Addressing emotional health as part of a risk management strategy can help create a safer, more productive, and more successful organisation. Maintaining emotional health often involves finding a healthy balance between our emotional, physical, and mental well-being. It involves caring for our physical health through proper nutrition, exercise, sleep and engaging in activities that bring us joy and meaning. It can also include seeking support from friends, family, or a mental health professional when needed.

Here are a few ways that leaders in organisations can work to improve the emotional health of their employees:

1. Promote work-life balance: Encourage employees to take breaks, use vacation time, and disconnect from work when necessary.

2. Foster open communication: Encourage employees to speak up if they feel overwhelmed, stressed, or struggle with mental health issues. Provide resources such as an employee assistance program or a mental health support hotline.

3. Offer training and support: Provide stress management, communication skills, and emotional intelligence training to help employees better understand and manage their emotions.

4. Encourage self-care: Encourage employees to prioritise their well-being by taking breaks, exercising regularly, eating well, and getting enough sleep.

5. Create a positive work environment: Make sure that the work environment is welcoming, supportive, and respectful. This can involve providing a comfortable and pleasant workspace, recognising and rewarding employee contributions, and addressing any issues or concerns that employees may have.

People with good emotional health are typically better equipped to handle difficult situations and challenges, as they can manage their emotions, thoughts, and behaviours healthily and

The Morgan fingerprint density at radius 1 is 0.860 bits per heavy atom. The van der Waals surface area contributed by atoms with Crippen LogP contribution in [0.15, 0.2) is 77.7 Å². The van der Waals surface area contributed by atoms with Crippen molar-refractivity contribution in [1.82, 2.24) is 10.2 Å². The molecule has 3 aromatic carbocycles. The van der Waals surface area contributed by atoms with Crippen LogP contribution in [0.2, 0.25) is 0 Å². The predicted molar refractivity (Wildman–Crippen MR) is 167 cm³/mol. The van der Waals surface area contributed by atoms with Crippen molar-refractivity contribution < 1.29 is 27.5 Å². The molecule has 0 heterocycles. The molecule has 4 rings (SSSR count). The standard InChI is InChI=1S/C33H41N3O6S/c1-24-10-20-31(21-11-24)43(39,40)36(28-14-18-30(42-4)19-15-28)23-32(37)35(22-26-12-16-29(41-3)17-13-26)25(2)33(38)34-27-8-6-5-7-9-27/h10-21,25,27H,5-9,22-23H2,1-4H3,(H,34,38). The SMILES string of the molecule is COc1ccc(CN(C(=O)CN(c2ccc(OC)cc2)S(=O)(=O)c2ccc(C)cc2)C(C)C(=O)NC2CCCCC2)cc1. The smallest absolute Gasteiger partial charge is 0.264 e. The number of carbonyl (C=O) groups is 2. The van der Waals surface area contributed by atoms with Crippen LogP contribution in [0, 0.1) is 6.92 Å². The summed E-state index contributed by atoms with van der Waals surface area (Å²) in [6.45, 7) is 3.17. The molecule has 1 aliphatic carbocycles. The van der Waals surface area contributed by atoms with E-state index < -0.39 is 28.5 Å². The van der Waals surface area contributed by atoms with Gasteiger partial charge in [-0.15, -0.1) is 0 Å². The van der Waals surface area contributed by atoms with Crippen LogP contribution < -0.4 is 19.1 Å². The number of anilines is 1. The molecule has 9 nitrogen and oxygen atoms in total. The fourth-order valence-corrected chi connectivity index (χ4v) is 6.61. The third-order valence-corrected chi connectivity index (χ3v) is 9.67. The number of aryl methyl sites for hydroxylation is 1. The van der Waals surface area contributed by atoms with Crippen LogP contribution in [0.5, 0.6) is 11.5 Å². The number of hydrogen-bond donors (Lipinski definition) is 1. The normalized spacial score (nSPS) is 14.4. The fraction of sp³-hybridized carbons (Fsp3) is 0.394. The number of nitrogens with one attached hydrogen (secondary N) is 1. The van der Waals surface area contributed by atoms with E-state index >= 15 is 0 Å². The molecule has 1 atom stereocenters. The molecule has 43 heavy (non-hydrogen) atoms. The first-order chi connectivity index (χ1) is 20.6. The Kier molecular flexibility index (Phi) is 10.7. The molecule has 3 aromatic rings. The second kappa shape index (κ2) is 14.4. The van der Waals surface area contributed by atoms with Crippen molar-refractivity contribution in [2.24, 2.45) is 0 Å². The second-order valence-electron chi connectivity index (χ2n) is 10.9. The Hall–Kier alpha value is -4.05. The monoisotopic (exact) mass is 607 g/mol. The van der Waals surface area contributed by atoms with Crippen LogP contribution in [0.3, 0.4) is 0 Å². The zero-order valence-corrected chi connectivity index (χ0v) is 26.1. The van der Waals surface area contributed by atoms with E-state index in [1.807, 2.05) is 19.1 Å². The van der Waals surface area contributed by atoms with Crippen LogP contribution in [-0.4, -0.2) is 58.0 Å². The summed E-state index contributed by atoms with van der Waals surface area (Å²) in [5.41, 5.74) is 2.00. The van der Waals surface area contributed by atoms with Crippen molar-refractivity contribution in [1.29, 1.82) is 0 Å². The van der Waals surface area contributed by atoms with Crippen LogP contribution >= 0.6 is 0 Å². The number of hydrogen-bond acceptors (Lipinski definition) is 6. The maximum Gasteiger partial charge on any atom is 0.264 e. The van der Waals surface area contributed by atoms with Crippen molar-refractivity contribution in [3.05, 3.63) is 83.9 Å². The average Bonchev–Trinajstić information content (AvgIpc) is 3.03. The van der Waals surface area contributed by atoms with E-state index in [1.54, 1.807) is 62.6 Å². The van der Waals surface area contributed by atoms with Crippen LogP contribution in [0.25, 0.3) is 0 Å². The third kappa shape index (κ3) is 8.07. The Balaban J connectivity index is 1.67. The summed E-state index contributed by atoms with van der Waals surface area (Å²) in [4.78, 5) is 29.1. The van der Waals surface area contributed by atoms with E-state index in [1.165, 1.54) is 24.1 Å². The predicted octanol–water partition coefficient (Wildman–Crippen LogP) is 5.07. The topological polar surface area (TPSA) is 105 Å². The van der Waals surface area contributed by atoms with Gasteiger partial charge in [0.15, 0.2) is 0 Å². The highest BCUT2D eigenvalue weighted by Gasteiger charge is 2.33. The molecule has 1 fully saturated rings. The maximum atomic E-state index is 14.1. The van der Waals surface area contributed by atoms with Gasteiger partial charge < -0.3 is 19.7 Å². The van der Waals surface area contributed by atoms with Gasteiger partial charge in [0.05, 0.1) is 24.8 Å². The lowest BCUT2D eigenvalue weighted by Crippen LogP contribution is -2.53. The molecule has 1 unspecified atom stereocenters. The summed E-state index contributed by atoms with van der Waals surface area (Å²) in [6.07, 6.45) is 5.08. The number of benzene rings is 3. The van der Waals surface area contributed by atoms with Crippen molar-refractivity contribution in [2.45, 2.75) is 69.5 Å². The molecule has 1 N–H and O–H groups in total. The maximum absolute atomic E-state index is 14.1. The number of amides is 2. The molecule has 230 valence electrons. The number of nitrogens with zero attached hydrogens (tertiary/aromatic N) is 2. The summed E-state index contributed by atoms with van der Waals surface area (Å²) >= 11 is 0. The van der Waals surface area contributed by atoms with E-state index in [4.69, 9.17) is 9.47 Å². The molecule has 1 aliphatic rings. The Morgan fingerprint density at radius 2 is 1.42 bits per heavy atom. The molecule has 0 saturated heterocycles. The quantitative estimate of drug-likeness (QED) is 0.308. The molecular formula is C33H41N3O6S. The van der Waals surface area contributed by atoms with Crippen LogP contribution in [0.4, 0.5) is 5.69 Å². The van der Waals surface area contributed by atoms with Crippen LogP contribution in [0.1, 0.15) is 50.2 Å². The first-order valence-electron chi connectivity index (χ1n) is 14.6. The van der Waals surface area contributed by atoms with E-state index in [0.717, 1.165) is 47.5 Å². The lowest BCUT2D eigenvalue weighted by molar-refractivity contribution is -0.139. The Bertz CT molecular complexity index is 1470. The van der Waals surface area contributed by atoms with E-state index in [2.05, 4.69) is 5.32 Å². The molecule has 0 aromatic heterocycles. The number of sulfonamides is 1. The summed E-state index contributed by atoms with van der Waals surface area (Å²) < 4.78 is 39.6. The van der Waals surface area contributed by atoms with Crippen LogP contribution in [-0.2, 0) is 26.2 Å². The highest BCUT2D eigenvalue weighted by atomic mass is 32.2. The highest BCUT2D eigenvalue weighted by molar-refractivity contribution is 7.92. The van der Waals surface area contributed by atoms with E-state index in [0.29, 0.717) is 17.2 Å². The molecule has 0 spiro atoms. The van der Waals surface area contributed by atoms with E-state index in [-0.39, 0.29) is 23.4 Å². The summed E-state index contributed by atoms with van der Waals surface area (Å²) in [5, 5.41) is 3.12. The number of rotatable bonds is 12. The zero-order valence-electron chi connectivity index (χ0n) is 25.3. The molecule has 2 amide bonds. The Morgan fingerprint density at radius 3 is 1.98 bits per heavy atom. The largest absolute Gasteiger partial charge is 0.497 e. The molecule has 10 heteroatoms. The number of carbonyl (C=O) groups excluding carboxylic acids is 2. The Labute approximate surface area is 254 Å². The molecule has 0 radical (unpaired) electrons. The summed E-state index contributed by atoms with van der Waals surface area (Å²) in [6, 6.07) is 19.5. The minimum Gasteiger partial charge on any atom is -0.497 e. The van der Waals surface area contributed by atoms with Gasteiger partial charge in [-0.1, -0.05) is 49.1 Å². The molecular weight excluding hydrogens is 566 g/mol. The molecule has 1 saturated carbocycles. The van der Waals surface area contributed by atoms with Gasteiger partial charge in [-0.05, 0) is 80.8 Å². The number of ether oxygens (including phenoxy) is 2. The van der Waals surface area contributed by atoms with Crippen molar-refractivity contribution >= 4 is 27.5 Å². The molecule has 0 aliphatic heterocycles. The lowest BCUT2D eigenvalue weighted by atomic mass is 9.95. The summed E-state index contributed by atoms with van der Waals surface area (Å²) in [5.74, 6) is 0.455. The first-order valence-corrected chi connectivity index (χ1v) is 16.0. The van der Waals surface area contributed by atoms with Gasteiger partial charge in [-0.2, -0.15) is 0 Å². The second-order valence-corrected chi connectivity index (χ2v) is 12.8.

productively. This can involve finding healthy ways to cope with stress, seeking support from others, and staying focused on their goals and values.

On the other hand, individuals with poor emotional health may be more prone to negative reactions and behaviours in the face of risk. They may struggle to cope with stress, make unhealthy choices, or become overwhelmed by their emotions. This can make managing and navigating situations involving risk more challenging. Overall, maintaining good emotional health can be an important factor in helping us to manage and respond to situations involving risk effectively. It can help us to stay focused, make informed decisions, and find healthy ways to cope with stress and challenges.

*Affective neuroscience is an area of research that focuses on the neural bases of emotions and assumes a role of great relevance for emotions and affects the modulation of cognition and behaviour.

*Social neuroscience is the interdisciplinary field devoted to studying these neural, hormonal, cellular, and genetic mechanisms and, relatedly, to studying the associations and influences between social and biological levels of an organisation.